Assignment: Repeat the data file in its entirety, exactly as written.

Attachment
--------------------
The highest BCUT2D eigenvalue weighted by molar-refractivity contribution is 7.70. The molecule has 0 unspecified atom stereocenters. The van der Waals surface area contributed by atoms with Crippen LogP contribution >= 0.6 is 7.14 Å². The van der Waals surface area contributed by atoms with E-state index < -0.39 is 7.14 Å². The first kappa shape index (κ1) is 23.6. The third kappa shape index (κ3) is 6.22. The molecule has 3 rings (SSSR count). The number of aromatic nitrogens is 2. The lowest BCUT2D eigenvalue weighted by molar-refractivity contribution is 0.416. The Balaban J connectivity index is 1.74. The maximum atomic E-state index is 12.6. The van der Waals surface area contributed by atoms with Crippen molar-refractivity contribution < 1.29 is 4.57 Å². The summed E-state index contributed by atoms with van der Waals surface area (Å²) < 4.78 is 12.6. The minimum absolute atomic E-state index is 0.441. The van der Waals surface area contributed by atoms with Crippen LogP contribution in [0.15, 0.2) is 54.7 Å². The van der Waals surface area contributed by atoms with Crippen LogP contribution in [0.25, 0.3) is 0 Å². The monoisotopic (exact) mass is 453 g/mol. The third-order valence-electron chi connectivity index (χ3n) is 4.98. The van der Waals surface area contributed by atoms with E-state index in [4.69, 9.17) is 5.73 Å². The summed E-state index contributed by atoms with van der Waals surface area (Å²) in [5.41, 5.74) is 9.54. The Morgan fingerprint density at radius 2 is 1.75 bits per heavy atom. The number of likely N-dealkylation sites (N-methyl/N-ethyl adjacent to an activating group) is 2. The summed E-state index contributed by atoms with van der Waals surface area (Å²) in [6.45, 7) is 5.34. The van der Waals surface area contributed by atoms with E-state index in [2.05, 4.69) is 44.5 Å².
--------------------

The highest BCUT2D eigenvalue weighted by molar-refractivity contribution is 7.70. The molecule has 0 unspecified atom stereocenters. The van der Waals surface area contributed by atoms with Crippen LogP contribution >= 0.6 is 7.14 Å². The van der Waals surface area contributed by atoms with E-state index < -0.39 is 7.14 Å². The first kappa shape index (κ1) is 23.6. The third kappa shape index (κ3) is 6.22. The molecule has 3 rings (SSSR count). The number of aromatic nitrogens is 2. The lowest BCUT2D eigenvalue weighted by molar-refractivity contribution is 0.416. The Balaban J connectivity index is 1.74. The maximum atomic E-state index is 12.6. The van der Waals surface area contributed by atoms with Crippen molar-refractivity contribution < 1.29 is 4.57 Å². The summed E-state index contributed by atoms with van der Waals surface area (Å²) < 4.78 is 12.6. The minimum absolute atomic E-state index is 0.441. The van der Waals surface area contributed by atoms with Crippen LogP contribution in [0.15, 0.2) is 54.7 Å². The van der Waals surface area contributed by atoms with Crippen LogP contribution in [0.25, 0.3) is 0 Å². The monoisotopic (exact) mass is 453 g/mol. The third-order valence-electron chi connectivity index (χ3n) is 4.98. The van der Waals surface area contributed by atoms with E-state index in [4.69, 9.17) is 5.73 Å². The summed E-state index contributed by atoms with van der Waals surface area (Å²) in [5.41, 5.74) is 9.54. The Morgan fingerprint density at radius 2 is 1.75 bits per heavy atom. The number of likely N-dealkylation sites (N-methyl/N-ethyl adjacent to an activating group) is 2. The summed E-state index contributed by atoms with van der Waals surface area (Å²) in [6.45, 7) is 5.34. The van der Waals surface area contributed by atoms with E-state index in [2.05, 4.69) is 44.5 Å².